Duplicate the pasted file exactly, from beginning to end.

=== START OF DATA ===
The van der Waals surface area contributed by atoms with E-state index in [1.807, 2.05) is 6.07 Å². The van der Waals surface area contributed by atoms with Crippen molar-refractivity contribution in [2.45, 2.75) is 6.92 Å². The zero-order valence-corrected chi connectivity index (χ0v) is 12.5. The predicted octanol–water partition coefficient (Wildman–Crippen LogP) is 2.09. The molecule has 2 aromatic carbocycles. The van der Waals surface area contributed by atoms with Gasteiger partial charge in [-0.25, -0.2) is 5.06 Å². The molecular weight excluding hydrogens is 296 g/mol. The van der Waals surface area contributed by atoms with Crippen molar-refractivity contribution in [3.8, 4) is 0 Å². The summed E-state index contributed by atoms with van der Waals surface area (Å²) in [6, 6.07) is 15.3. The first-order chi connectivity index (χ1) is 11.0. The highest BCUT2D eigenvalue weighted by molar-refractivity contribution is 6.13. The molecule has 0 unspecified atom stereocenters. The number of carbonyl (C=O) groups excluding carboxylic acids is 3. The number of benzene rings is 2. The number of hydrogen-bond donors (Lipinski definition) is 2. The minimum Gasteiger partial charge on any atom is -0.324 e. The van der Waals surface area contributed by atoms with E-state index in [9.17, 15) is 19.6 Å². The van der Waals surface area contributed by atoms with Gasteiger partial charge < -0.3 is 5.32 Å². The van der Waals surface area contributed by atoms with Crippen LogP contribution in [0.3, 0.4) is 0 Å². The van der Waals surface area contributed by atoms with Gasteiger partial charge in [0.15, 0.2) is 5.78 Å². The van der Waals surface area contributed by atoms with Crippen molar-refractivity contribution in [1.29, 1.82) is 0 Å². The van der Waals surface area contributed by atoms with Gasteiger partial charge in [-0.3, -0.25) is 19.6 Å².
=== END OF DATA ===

The van der Waals surface area contributed by atoms with E-state index in [1.807, 2.05) is 6.07 Å². The van der Waals surface area contributed by atoms with Crippen molar-refractivity contribution in [2.45, 2.75) is 6.92 Å². The zero-order valence-corrected chi connectivity index (χ0v) is 12.5. The predicted octanol–water partition coefficient (Wildman–Crippen LogP) is 2.09. The molecule has 2 aromatic carbocycles. The van der Waals surface area contributed by atoms with Gasteiger partial charge in [-0.25, -0.2) is 5.06 Å². The molecular weight excluding hydrogens is 296 g/mol. The van der Waals surface area contributed by atoms with Crippen molar-refractivity contribution in [3.8, 4) is 0 Å². The summed E-state index contributed by atoms with van der Waals surface area (Å²) in [6, 6.07) is 15.3. The first-order chi connectivity index (χ1) is 11.0. The highest BCUT2D eigenvalue weighted by molar-refractivity contribution is 6.13. The molecule has 0 unspecified atom stereocenters. The number of carbonyl (C=O) groups excluding carboxylic acids is 3. The number of benzene rings is 2. The number of hydrogen-bond donors (Lipinski definition) is 2. The minimum Gasteiger partial charge on any atom is -0.324 e. The van der Waals surface area contributed by atoms with E-state index in [9.17, 15) is 19.6 Å². The van der Waals surface area contributed by atoms with Gasteiger partial charge < -0.3 is 5.32 Å². The van der Waals surface area contributed by atoms with Crippen LogP contribution in [0.3, 0.4) is 0 Å². The van der Waals surface area contributed by atoms with Gasteiger partial charge in [0.15, 0.2) is 5.78 Å². The van der Waals surface area contributed by atoms with Crippen molar-refractivity contribution in [1.29, 1.82) is 0 Å². The van der Waals surface area contributed by atoms with Gasteiger partial charge in [-0.3, -0.25) is 19.6 Å².